CHARLES KOEGEL, “ANY COLOUR YOU LIKE”
Slate Gallery, 136 Wythe Ave., through 12/19
This series of fantastical watercolor drawings and semi-abstract paintings brings a fresh sensibility to the issue of architectural reincarnation. As a child in SoHo in the 1980s, Charles Koegel grew up in the midst of intense neighborhood transformation. Now a Brooklynite, he is displeased with how the borough’s skyline has been mutating: low-rise family homes are out, skyscraping glass towers are in. Two of his watercolor drawings seek to alter this trend by stacking siding-clad houses on top of one another—buildings as building blocks—in a satirical mimicry of high-rise living.
Koegel’s paintings on canvas take a more nuanced approach to the life and death of structures. For the piece “In Bloom,” thick layers of oil, acrylic, and spray paint are made to resemble old boards, with cracks revealing other colors (past lives), as well as faded wallpaper and comic strips, beneath the surface. Tufts of grass grow along the creases of the trompe l’oeil boards. The work celebrates the ravaging acts of time and nature, which are constantly laboring to make artificial environs natural again.
ALICIA ROSS, “HOT MESS”
Black & White Gallery, 483 Driggs Ave., through 11/21
Alicia Ross takes the folksy art form of cross-stitching to a whole new level of kitsch. Absent are fluffy kittens and cozy cottages. Present are the queens of tabloid culture—Britney Spears, Miley Cyrus, Kate Gosslin, Octomom, et al.—in needlework portraits culled from the Internet and collectively titled “Phrenology Studies.”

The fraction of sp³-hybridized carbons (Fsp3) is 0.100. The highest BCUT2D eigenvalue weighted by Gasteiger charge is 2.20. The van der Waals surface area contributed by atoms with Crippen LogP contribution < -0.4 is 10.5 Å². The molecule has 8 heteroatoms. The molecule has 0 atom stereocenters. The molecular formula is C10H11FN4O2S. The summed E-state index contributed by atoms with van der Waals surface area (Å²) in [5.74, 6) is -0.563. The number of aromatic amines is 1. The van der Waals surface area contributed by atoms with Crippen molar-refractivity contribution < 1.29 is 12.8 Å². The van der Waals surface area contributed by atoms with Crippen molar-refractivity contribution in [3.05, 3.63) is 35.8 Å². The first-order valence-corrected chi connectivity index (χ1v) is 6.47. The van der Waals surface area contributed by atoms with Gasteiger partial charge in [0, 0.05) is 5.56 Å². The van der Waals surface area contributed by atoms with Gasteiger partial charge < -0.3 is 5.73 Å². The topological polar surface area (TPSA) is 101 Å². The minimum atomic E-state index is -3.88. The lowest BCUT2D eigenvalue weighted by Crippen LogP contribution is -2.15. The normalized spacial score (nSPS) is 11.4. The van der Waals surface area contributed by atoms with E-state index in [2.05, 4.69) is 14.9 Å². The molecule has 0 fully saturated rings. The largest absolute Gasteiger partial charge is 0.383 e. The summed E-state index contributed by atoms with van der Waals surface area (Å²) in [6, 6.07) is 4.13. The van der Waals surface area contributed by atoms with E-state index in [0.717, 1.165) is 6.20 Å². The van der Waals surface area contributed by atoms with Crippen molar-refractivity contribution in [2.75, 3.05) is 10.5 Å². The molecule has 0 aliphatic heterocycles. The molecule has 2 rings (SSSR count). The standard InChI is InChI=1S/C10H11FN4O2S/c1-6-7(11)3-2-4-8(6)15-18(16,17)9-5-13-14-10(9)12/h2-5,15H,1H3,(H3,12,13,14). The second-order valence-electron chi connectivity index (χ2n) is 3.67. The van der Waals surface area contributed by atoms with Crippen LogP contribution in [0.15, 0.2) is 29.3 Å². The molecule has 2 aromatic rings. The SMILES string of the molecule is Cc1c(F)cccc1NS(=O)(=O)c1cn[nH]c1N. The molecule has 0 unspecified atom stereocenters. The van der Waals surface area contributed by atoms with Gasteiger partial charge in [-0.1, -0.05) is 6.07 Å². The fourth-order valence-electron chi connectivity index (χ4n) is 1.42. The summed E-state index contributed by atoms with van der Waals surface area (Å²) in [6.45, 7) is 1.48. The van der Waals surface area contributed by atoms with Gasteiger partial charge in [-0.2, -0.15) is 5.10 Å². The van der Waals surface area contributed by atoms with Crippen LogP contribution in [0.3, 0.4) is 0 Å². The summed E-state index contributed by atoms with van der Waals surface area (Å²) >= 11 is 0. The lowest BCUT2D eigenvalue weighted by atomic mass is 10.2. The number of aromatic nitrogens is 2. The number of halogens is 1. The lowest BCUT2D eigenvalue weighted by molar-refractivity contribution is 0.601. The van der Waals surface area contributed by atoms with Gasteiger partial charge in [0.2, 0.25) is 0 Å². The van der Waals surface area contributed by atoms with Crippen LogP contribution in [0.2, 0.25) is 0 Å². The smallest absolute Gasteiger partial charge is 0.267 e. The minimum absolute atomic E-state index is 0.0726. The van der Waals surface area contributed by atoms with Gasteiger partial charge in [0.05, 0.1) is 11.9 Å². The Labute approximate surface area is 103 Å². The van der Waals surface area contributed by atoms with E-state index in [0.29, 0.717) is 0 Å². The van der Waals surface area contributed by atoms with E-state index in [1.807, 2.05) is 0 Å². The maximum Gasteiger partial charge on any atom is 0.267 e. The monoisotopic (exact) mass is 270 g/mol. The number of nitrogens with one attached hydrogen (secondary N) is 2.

Ross’s innovative style is anything but old-fashioned. Her embroidery combines photorealism with threaded lines and pixels to give the headshots an unfinished (or unraveling) bitmap quality. By employing the earnest medium of cross-stitching, the portraits simultaneously counteract the phoniness of celebrity hype and call to mind an obsessive female fan.
Near the rear of the gallery hangs the Holy Grail of tabloid snapshots—Britney Spears’s hairless crotch, which a paparazzo captured as Spears climbed out of a car. Ross has placed a gaudy gold frame around an enlarged digital print of the photo and titled it “The Origin of the World (Britney),” a riff on Gustave Courbet’s 1866 painting of the same name. All this pomposity heightens the importance of the image (and Spears’s vagina) to religious proportions, but the piece distracts from the narrative thread of the skillful embroidery works.
Real Fine Arts, 673 Meeker Ave., through 12/19
“Empire State of Mind” by Jay-Z is the New York City anthem for the 21st century. But Antek Walczak, in his collection of text paintings titled “Empire State of Machine Mind,” perceives the song as a stream of formulaic recurrences. The paintings spell out the song’s chorus in black sans-serif letters on whitewashed canvas and convert the lyrics into a sort of puzzle. Repeating letters, words, and phrases have been removed and replaced by empty bubbles, while arrows indicate where repetitions appear elsewhere.
These simple yet highly original paintings require a few minutes to fully decode if you don’t have the song memorized. Your eyes dart across the canvas as you follow the arrows and try to piece together the lyrics. However, the artist did not conceive the works as mere word games; they symbolize the shortcuts used by data compression schemes. Walczak shows us what communication looks like in the “minds” of our hard drives.